Manhattan audiences saw the première of a movie that was primarily a political event: the screen version of former Ambassador Joseph E. Davies' best-selling Mission to Moscow. Considerable hubbub had preceded the picture's release; Trotskyites had screamed even before they saw it. Last week critics decided that Mission to Moscow is as explosive as a blockbuster. For Hollywood, circumscribed for years by political timidity, the film was audacious in the extreme. It is also pro-Russian and pro-New Deal in the extreme: it takes the flat view that Joseph Stalin and Franklin Roosevelt are just about 100% all right.
The movie is a blunt, high-spot review of world power politics between 1936 and Pearl Harbor. For the most part a faithful translation of Joe Davies' book, the picture departs from its text only to leave out Ambassador Davies' occasional reservations about the Soviet Union. Without doubts or reservations of any kind, the film devotes itself unabashedly to endearing the Russians to U.S. audiences.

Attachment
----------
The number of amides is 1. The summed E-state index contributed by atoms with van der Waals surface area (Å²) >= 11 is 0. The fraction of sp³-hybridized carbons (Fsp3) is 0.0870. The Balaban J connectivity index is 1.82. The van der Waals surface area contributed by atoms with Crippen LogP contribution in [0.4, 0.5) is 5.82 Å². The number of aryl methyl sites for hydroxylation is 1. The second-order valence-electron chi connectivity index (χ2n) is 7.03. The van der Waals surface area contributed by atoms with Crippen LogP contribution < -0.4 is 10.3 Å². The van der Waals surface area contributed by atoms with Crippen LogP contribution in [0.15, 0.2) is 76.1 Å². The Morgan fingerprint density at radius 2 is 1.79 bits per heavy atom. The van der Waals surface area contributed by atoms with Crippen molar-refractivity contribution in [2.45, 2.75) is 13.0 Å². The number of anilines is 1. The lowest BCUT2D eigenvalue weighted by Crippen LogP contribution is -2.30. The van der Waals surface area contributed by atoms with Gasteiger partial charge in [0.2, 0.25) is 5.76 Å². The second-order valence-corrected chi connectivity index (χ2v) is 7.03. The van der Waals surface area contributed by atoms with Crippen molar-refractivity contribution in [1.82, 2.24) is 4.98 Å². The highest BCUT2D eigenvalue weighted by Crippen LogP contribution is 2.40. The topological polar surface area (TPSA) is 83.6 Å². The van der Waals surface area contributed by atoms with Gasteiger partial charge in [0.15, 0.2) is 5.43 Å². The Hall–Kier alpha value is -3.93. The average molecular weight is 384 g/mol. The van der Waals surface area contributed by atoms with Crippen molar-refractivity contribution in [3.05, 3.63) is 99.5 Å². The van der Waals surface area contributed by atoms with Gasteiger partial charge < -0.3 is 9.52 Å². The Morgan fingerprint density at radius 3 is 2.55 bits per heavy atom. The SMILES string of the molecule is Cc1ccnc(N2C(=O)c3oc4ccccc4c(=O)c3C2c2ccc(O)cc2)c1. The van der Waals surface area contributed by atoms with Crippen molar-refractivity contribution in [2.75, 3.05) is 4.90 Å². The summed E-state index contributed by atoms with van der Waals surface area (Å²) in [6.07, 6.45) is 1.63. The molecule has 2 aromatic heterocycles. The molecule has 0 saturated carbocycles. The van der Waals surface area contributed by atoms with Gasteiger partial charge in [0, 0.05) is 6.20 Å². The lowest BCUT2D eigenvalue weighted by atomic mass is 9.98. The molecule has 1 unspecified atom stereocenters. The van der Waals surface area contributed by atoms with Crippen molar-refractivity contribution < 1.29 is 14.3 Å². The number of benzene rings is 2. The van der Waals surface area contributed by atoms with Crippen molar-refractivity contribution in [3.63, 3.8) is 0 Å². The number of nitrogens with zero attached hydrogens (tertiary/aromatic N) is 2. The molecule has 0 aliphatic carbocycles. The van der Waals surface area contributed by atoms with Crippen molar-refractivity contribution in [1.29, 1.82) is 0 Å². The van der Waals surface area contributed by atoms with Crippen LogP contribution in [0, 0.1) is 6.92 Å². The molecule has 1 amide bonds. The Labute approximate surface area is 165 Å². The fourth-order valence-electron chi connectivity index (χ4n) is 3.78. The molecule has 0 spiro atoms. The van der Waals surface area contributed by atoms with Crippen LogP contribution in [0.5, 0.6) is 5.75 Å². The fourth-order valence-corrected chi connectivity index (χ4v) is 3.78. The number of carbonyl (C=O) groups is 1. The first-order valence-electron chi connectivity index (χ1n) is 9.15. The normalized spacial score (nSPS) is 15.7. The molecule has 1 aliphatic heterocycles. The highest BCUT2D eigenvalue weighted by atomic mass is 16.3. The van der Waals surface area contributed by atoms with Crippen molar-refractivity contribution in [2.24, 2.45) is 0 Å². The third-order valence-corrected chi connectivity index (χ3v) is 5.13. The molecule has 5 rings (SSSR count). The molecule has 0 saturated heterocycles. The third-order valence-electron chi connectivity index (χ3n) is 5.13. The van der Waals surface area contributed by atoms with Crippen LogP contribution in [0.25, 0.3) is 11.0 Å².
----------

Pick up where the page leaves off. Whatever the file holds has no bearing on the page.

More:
Paul Revere Rides Again. When Warner Bros, decided last year to make a movie of Davies' book, Jack Warner cried ecstatically: "By gosh, we'll put Russia on the map." Mission to Moscow, a $2,000,000 picture, is gilded with Hollywood touches. Its Russians look like fur-coated Americans, and the Soviet Union is pictured as a land of magnificent food and drink, as it probably was in the circles in which the Davieses moved. As Mrs. Davies, the picture has sweet-faced Ann Harding, and as Hero Joe Davies, tall, forceful Actor Walter Huston.
Despite its Hollywood flourishes, Mission to Moscow has power. Even its most one-sided re-enactments of history, such as the Moscow "purge" trials (which uncompromisingly convict Trotsky of collaboration with Germany and Japan to destroy the U.S.S.R.), carry authority.
But Franklin Roosevelt and Joe Davies are the ones mainly glorified. Of President Roosevelt, even the Russians speak in hushed, reverent tones. And it is sometimes difficult to decide whether Mission to Moscow's mission is to praise the Russians or elect Joe Davies U.S. President.
To cinemagoers uninterested in dialectics much of the picture may seem talky. But no one will be bored by the climax. Ambassador Davies returns from the U.S.S.R., makes a series of shouting stump speeches that should bring on an immediate Dies Committee investigation of Warner Bros. For Mr. Davies (in the film) rips into isolationist Congressmen.
Reactions. The anti-Soviet New York Sun sniffed: "A two-hour . . . editorial." The arch-Republican Herald Tribune raved: "One of the most memorable documents of our time."
Agitated down to its toes was the leftist U.S. intelligentsia. From Trotskyite and Socialist organs came loud cries of outrage at the movie version of the Moscow purge trials.